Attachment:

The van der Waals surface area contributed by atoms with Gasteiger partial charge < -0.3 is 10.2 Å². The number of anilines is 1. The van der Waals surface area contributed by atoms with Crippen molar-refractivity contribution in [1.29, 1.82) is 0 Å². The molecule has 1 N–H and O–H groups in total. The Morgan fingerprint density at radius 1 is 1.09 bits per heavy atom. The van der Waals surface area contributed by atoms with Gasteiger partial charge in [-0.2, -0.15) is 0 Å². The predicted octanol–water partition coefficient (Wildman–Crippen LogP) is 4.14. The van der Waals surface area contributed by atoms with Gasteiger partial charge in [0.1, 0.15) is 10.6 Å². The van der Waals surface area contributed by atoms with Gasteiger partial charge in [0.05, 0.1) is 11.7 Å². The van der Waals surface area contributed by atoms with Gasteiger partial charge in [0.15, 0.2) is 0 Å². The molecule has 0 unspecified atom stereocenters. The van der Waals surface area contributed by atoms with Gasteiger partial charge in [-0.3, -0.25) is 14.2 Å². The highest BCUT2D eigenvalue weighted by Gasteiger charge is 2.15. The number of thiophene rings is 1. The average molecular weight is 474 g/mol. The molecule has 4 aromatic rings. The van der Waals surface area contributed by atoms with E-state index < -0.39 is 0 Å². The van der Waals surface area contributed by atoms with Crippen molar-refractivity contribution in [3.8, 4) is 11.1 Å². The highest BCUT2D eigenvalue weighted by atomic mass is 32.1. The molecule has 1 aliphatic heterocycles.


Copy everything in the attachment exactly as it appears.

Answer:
The van der Waals surface area contributed by atoms with Gasteiger partial charge < -0.3 is 10.2 Å². The number of anilines is 1. The van der Waals surface area contributed by atoms with Crippen molar-refractivity contribution in [1.29, 1.82) is 0 Å². The molecule has 1 N–H and O–H groups in total. The Morgan fingerprint density at radius 1 is 1.09 bits per heavy atom. The van der Waals surface area contributed by atoms with Gasteiger partial charge in [-0.2, -0.15) is 0 Å². The predicted octanol–water partition coefficient (Wildman–Crippen LogP) is 4.14. The van der Waals surface area contributed by atoms with Gasteiger partial charge in [0.1, 0.15) is 10.6 Å². The van der Waals surface area contributed by atoms with Gasteiger partial charge in [0.05, 0.1) is 11.7 Å². The van der Waals surface area contributed by atoms with Gasteiger partial charge in [0.15, 0.2) is 0 Å². The molecule has 0 unspecified atom stereocenters. The van der Waals surface area contributed by atoms with Gasteiger partial charge in [-0.3, -0.25) is 14.2 Å². The highest BCUT2D eigenvalue weighted by Gasteiger charge is 2.15. The number of thiophene rings is 1. The average molecular weight is 474 g/mol. The molecule has 4 aromatic rings. The van der Waals surface area contributed by atoms with E-state index < -0.39 is 0 Å². The van der Waals surface area contributed by atoms with Crippen molar-refractivity contribution in [3.8, 4) is 11.1 Å². The highest BCUT2D eigenvalue weighted by atomic mass is 32.1. The molecule has 1 aliphatic heterocycles.